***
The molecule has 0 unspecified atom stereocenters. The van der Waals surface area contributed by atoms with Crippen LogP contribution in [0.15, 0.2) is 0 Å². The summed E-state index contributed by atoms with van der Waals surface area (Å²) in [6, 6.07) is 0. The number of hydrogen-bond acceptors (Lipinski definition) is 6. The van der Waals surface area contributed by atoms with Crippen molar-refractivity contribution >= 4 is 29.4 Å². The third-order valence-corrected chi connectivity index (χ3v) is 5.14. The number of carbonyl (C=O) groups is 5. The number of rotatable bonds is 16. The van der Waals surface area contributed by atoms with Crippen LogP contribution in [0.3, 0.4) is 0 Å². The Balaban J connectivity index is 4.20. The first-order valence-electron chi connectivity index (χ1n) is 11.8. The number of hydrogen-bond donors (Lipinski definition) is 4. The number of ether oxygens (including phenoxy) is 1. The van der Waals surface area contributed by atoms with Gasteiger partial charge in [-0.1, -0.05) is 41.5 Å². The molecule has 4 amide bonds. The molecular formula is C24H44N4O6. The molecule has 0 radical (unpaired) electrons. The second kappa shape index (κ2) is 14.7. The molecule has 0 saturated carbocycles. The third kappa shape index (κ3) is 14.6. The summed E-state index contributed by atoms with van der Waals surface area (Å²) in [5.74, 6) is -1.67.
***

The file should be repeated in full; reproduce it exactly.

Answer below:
The molecule has 0 unspecified atom stereocenters. The van der Waals surface area contributed by atoms with Crippen LogP contribution in [0.15, 0.2) is 0 Å². The summed E-state index contributed by atoms with van der Waals surface area (Å²) in [6, 6.07) is 0. The number of hydrogen-bond acceptors (Lipinski definition) is 6. The van der Waals surface area contributed by atoms with Crippen molar-refractivity contribution >= 4 is 29.4 Å². The third-order valence-corrected chi connectivity index (χ3v) is 5.14. The number of carbonyl (C=O) groups is 5. The number of rotatable bonds is 16. The van der Waals surface area contributed by atoms with Crippen LogP contribution in [0.3, 0.4) is 0 Å². The Balaban J connectivity index is 4.20. The first-order valence-electron chi connectivity index (χ1n) is 11.8. The number of hydrogen-bond donors (Lipinski definition) is 4. The number of ether oxygens (including phenoxy) is 1. The van der Waals surface area contributed by atoms with Gasteiger partial charge in [-0.1, -0.05) is 41.5 Å². The molecule has 4 amide bonds. The molecular formula is C24H44N4O6. The molecule has 0 radical (unpaired) electrons. The second kappa shape index (κ2) is 14.7. The molecule has 0 saturated carbocycles. The third kappa shape index (κ3) is 14.6. The summed E-state index contributed by atoms with van der Waals surface area (Å²) in [5.74, 6) is -1.67.